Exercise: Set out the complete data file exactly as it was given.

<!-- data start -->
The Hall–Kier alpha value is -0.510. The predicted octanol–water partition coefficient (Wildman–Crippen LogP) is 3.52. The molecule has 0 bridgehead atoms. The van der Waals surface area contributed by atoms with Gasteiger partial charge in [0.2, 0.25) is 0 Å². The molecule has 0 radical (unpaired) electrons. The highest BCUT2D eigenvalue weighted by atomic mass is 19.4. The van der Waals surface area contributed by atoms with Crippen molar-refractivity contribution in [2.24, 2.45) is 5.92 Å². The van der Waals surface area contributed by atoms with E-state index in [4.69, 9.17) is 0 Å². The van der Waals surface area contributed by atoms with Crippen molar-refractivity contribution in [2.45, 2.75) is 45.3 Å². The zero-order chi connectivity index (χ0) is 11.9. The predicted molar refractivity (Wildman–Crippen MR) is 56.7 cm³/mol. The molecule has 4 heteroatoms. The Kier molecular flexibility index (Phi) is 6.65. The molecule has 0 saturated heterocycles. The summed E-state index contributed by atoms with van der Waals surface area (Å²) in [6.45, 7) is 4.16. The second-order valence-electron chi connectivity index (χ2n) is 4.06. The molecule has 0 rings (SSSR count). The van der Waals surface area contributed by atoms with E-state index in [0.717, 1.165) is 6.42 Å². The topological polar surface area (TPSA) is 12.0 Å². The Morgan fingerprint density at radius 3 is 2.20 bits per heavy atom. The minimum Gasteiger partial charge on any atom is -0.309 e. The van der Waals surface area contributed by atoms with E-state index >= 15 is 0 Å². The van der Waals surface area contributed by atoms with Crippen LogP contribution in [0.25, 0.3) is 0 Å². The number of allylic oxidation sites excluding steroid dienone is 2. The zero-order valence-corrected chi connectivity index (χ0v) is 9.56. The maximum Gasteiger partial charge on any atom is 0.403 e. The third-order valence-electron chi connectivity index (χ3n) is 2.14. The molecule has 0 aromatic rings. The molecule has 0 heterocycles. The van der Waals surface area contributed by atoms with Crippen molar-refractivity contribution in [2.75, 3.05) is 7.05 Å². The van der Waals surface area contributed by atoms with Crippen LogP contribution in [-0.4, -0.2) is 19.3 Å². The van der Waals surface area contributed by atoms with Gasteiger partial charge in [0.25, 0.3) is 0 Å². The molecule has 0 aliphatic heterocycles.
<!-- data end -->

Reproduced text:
The Hall–Kier alpha value is -0.510. The predicted octanol–water partition coefficient (Wildman–Crippen LogP) is 3.52. The molecule has 0 bridgehead atoms. The van der Waals surface area contributed by atoms with Gasteiger partial charge in [0.2, 0.25) is 0 Å². The molecule has 0 radical (unpaired) electrons. The highest BCUT2D eigenvalue weighted by atomic mass is 19.4. The van der Waals surface area contributed by atoms with Crippen molar-refractivity contribution in [2.24, 2.45) is 5.92 Å². The van der Waals surface area contributed by atoms with E-state index in [4.69, 9.17) is 0 Å². The van der Waals surface area contributed by atoms with Crippen molar-refractivity contribution in [2.45, 2.75) is 45.3 Å². The zero-order chi connectivity index (χ0) is 11.9. The predicted molar refractivity (Wildman–Crippen MR) is 56.7 cm³/mol. The molecule has 4 heteroatoms. The Kier molecular flexibility index (Phi) is 6.65. The molecule has 0 saturated heterocycles. The summed E-state index contributed by atoms with van der Waals surface area (Å²) in [6.45, 7) is 4.16. The second-order valence-electron chi connectivity index (χ2n) is 4.06. The molecule has 0 rings (SSSR count). The van der Waals surface area contributed by atoms with E-state index in [0.717, 1.165) is 6.42 Å². The topological polar surface area (TPSA) is 12.0 Å². The Morgan fingerprint density at radius 3 is 2.20 bits per heavy atom. The minimum Gasteiger partial charge on any atom is -0.309 e. The van der Waals surface area contributed by atoms with E-state index >= 15 is 0 Å². The van der Waals surface area contributed by atoms with Crippen LogP contribution in [0.25, 0.3) is 0 Å². The number of allylic oxidation sites excluding steroid dienone is 2. The zero-order valence-corrected chi connectivity index (χ0v) is 9.56. The maximum Gasteiger partial charge on any atom is 0.403 e. The third-order valence-electron chi connectivity index (χ3n) is 2.14. The molecule has 0 aromatic rings. The molecule has 0 heterocycles. The van der Waals surface area contributed by atoms with Crippen molar-refractivity contribution in [2.75, 3.05) is 7.05 Å². The van der Waals surface area contributed by atoms with Crippen LogP contribution in [-0.4, -0.2) is 19.3 Å². The van der Waals surface area contributed by atoms with Gasteiger partial charge in [0.25, 0.3) is 0 Å². The molecule has 0 aliphatic heterocycles.